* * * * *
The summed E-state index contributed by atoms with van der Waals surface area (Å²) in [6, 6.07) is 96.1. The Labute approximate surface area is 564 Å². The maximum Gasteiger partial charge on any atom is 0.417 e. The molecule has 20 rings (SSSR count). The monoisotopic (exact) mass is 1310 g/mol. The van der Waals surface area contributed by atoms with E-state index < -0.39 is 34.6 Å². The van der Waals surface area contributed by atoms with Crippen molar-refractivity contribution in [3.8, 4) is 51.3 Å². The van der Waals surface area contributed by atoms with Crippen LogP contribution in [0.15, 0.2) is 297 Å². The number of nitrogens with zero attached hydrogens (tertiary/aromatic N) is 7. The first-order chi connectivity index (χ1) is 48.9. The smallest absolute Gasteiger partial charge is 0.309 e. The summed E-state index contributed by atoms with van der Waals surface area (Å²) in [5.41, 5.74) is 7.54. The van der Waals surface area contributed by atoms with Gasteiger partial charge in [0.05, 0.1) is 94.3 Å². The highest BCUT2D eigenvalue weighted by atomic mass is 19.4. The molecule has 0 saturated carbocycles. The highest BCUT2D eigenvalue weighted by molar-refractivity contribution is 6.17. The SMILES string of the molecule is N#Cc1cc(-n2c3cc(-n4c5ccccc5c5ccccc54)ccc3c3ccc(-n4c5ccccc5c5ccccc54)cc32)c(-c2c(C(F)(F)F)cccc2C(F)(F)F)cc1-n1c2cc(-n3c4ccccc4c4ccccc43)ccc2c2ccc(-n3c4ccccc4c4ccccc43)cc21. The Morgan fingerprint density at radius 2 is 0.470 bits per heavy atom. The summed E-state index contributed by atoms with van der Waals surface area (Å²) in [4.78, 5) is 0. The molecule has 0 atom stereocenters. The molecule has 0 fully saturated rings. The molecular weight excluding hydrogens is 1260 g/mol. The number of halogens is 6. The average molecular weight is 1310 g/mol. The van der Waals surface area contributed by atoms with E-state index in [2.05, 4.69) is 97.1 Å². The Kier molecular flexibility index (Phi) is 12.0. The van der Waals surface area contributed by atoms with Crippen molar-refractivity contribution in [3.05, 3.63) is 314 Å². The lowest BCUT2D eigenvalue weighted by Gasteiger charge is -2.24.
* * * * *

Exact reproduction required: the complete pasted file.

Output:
The summed E-state index contributed by atoms with van der Waals surface area (Å²) in [6, 6.07) is 96.1. The Labute approximate surface area is 564 Å². The maximum Gasteiger partial charge on any atom is 0.417 e. The molecule has 20 rings (SSSR count). The monoisotopic (exact) mass is 1310 g/mol. The van der Waals surface area contributed by atoms with E-state index < -0.39 is 34.6 Å². The van der Waals surface area contributed by atoms with Crippen molar-refractivity contribution in [3.8, 4) is 51.3 Å². The van der Waals surface area contributed by atoms with Crippen LogP contribution in [0.15, 0.2) is 297 Å². The number of nitrogens with zero attached hydrogens (tertiary/aromatic N) is 7. The first-order chi connectivity index (χ1) is 48.9. The smallest absolute Gasteiger partial charge is 0.309 e. The summed E-state index contributed by atoms with van der Waals surface area (Å²) in [5.41, 5.74) is 7.54. The van der Waals surface area contributed by atoms with Gasteiger partial charge in [0.05, 0.1) is 94.3 Å². The highest BCUT2D eigenvalue weighted by atomic mass is 19.4. The molecule has 0 saturated carbocycles. The highest BCUT2D eigenvalue weighted by molar-refractivity contribution is 6.17. The SMILES string of the molecule is N#Cc1cc(-n2c3cc(-n4c5ccccc5c5ccccc54)ccc3c3ccc(-n4c5ccccc5c5ccccc54)cc32)c(-c2c(C(F)(F)F)cccc2C(F)(F)F)cc1-n1c2cc(-n3c4ccccc4c4ccccc43)ccc2c2ccc(-n3c4ccccc4c4ccccc43)cc21. The Morgan fingerprint density at radius 2 is 0.470 bits per heavy atom. The summed E-state index contributed by atoms with van der Waals surface area (Å²) in [4.78, 5) is 0. The molecule has 0 atom stereocenters. The molecule has 0 fully saturated rings. The molecular weight excluding hydrogens is 1260 g/mol. The number of halogens is 6. The average molecular weight is 1310 g/mol. The van der Waals surface area contributed by atoms with E-state index in [2.05, 4.69) is 97.1 Å². The Kier molecular flexibility index (Phi) is 12.0. The van der Waals surface area contributed by atoms with Crippen molar-refractivity contribution in [3.05, 3.63) is 314 Å². The lowest BCUT2D eigenvalue weighted by Gasteiger charge is -2.24.